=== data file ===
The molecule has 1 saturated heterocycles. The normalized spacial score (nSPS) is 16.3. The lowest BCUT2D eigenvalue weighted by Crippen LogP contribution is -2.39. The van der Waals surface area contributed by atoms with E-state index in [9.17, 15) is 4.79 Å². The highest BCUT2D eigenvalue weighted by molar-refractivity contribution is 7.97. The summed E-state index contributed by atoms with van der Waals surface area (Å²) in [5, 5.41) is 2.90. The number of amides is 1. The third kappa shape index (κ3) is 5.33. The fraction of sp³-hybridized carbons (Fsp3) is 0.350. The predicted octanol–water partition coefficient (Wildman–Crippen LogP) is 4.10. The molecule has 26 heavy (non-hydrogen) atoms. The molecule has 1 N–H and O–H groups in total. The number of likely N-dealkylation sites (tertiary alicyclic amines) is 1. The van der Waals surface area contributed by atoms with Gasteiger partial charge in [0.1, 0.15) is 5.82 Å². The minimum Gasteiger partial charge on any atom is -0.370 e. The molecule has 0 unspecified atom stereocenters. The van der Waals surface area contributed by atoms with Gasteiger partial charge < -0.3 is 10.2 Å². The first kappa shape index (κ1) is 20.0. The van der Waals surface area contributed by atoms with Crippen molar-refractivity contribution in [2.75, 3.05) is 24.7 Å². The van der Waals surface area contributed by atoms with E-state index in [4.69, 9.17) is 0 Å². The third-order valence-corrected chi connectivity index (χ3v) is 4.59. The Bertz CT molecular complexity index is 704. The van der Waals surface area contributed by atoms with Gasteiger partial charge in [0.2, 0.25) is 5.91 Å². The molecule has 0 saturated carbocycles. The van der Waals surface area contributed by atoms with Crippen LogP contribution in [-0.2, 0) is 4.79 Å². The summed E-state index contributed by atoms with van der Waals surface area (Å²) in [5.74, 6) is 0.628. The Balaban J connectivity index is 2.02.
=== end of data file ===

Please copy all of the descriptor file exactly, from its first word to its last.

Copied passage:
The molecule has 1 saturated heterocycles. The normalized spacial score (nSPS) is 16.3. The lowest BCUT2D eigenvalue weighted by Crippen LogP contribution is -2.39. The van der Waals surface area contributed by atoms with E-state index in [9.17, 15) is 4.79 Å². The highest BCUT2D eigenvalue weighted by molar-refractivity contribution is 7.97. The summed E-state index contributed by atoms with van der Waals surface area (Å²) in [5, 5.41) is 2.90. The number of amides is 1. The third kappa shape index (κ3) is 5.33. The fraction of sp³-hybridized carbons (Fsp3) is 0.350. The predicted octanol–water partition coefficient (Wildman–Crippen LogP) is 4.10. The molecule has 26 heavy (non-hydrogen) atoms. The molecule has 1 N–H and O–H groups in total. The number of likely N-dealkylation sites (tertiary alicyclic amines) is 1. The van der Waals surface area contributed by atoms with Gasteiger partial charge in [0.1, 0.15) is 5.82 Å². The minimum Gasteiger partial charge on any atom is -0.370 e. The molecule has 0 unspecified atom stereocenters. The van der Waals surface area contributed by atoms with Gasteiger partial charge < -0.3 is 10.2 Å². The first kappa shape index (κ1) is 20.0. The van der Waals surface area contributed by atoms with Crippen molar-refractivity contribution in [2.75, 3.05) is 24.7 Å². The van der Waals surface area contributed by atoms with E-state index in [4.69, 9.17) is 0 Å². The third-order valence-corrected chi connectivity index (χ3v) is 4.59. The Bertz CT molecular complexity index is 704. The van der Waals surface area contributed by atoms with Gasteiger partial charge in [0.2, 0.25) is 5.91 Å². The molecule has 0 saturated carbocycles. The van der Waals surface area contributed by atoms with Crippen LogP contribution in [-0.2, 0) is 4.79 Å². The summed E-state index contributed by atoms with van der Waals surface area (Å²) in [5.74, 6) is 0.628. The Balaban J connectivity index is 2.02.